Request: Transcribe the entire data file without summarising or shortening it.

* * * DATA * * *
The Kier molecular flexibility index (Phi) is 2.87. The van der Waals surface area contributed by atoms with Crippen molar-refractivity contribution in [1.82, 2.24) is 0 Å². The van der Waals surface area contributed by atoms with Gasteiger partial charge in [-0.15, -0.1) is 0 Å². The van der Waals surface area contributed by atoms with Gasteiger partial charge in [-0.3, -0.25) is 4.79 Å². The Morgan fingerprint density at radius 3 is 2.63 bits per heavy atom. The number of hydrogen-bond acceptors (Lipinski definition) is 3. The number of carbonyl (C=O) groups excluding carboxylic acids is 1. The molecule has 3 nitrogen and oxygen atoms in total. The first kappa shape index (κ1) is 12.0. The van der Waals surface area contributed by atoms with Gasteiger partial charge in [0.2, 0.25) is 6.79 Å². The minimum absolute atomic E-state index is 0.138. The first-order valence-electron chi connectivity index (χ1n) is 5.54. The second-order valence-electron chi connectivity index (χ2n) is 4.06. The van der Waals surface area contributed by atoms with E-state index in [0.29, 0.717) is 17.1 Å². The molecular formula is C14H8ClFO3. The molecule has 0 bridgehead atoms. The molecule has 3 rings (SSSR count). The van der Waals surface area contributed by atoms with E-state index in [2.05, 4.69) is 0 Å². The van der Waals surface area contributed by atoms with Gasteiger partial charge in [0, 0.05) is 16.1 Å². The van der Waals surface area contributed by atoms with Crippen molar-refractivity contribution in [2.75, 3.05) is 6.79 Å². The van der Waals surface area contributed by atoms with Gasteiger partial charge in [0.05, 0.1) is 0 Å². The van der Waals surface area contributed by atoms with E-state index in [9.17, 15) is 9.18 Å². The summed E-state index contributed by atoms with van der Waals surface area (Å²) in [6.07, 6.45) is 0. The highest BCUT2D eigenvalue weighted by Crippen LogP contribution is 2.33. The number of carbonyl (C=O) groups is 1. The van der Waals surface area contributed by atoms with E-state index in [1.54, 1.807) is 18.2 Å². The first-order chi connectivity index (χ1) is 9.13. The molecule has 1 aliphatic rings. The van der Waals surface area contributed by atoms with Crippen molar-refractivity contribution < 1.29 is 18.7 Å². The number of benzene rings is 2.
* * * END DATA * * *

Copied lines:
The Kier molecular flexibility index (Phi) is 2.87. The van der Waals surface area contributed by atoms with Crippen molar-refractivity contribution in [1.82, 2.24) is 0 Å². The van der Waals surface area contributed by atoms with Gasteiger partial charge in [-0.15, -0.1) is 0 Å². The van der Waals surface area contributed by atoms with Gasteiger partial charge in [-0.3, -0.25) is 4.79 Å². The Morgan fingerprint density at radius 3 is 2.63 bits per heavy atom. The number of hydrogen-bond acceptors (Lipinski definition) is 3. The number of carbonyl (C=O) groups excluding carboxylic acids is 1. The molecule has 3 nitrogen and oxygen atoms in total. The first kappa shape index (κ1) is 12.0. The van der Waals surface area contributed by atoms with Gasteiger partial charge in [0.2, 0.25) is 6.79 Å². The minimum absolute atomic E-state index is 0.138. The first-order valence-electron chi connectivity index (χ1n) is 5.54. The second-order valence-electron chi connectivity index (χ2n) is 4.06. The van der Waals surface area contributed by atoms with E-state index in [0.29, 0.717) is 17.1 Å². The molecular formula is C14H8ClFO3. The molecule has 0 bridgehead atoms. The molecule has 3 rings (SSSR count). The van der Waals surface area contributed by atoms with E-state index in [2.05, 4.69) is 0 Å². The van der Waals surface area contributed by atoms with Gasteiger partial charge in [0, 0.05) is 16.1 Å². The van der Waals surface area contributed by atoms with Crippen molar-refractivity contribution in [2.75, 3.05) is 6.79 Å². The van der Waals surface area contributed by atoms with Gasteiger partial charge in [0.05, 0.1) is 0 Å². The van der Waals surface area contributed by atoms with E-state index in [9.17, 15) is 9.18 Å². The summed E-state index contributed by atoms with van der Waals surface area (Å²) in [6.07, 6.45) is 0. The highest BCUT2D eigenvalue weighted by Crippen LogP contribution is 2.33. The number of carbonyl (C=O) groups is 1. The van der Waals surface area contributed by atoms with E-state index in [1.54, 1.807) is 18.2 Å². The first-order chi connectivity index (χ1) is 9.13. The molecule has 1 aliphatic rings. The van der Waals surface area contributed by atoms with Crippen molar-refractivity contribution < 1.29 is 18.7 Å². The number of benzene rings is 2.